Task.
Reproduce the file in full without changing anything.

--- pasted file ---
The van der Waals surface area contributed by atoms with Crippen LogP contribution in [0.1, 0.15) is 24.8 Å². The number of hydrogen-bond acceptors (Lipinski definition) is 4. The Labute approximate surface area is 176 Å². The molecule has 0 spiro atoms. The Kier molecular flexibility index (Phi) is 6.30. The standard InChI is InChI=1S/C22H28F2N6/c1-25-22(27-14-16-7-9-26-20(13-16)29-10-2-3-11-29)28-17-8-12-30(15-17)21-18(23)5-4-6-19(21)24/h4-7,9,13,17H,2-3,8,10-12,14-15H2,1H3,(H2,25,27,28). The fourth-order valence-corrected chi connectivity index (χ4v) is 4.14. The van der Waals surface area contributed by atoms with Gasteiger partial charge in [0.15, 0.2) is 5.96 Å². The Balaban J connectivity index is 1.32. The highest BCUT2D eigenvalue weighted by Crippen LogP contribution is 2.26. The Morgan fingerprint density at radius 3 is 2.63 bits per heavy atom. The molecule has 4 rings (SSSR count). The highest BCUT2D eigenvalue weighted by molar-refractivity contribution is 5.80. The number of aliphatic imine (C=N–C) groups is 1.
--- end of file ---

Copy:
The van der Waals surface area contributed by atoms with Crippen LogP contribution in [0.1, 0.15) is 24.8 Å². The number of hydrogen-bond acceptors (Lipinski definition) is 4. The Labute approximate surface area is 176 Å². The molecule has 0 spiro atoms. The Kier molecular flexibility index (Phi) is 6.30. The standard InChI is InChI=1S/C22H28F2N6/c1-25-22(27-14-16-7-9-26-20(13-16)29-10-2-3-11-29)28-17-8-12-30(15-17)21-18(23)5-4-6-19(21)24/h4-7,9,13,17H,2-3,8,10-12,14-15H2,1H3,(H2,25,27,28). The fourth-order valence-corrected chi connectivity index (χ4v) is 4.14. The van der Waals surface area contributed by atoms with Gasteiger partial charge in [0.15, 0.2) is 5.96 Å². The Balaban J connectivity index is 1.32. The highest BCUT2D eigenvalue weighted by Crippen LogP contribution is 2.26. The Morgan fingerprint density at radius 3 is 2.63 bits per heavy atom. The molecule has 4 rings (SSSR count). The highest BCUT2D eigenvalue weighted by molar-refractivity contribution is 5.80. The number of aliphatic imine (C=N–C) groups is 1.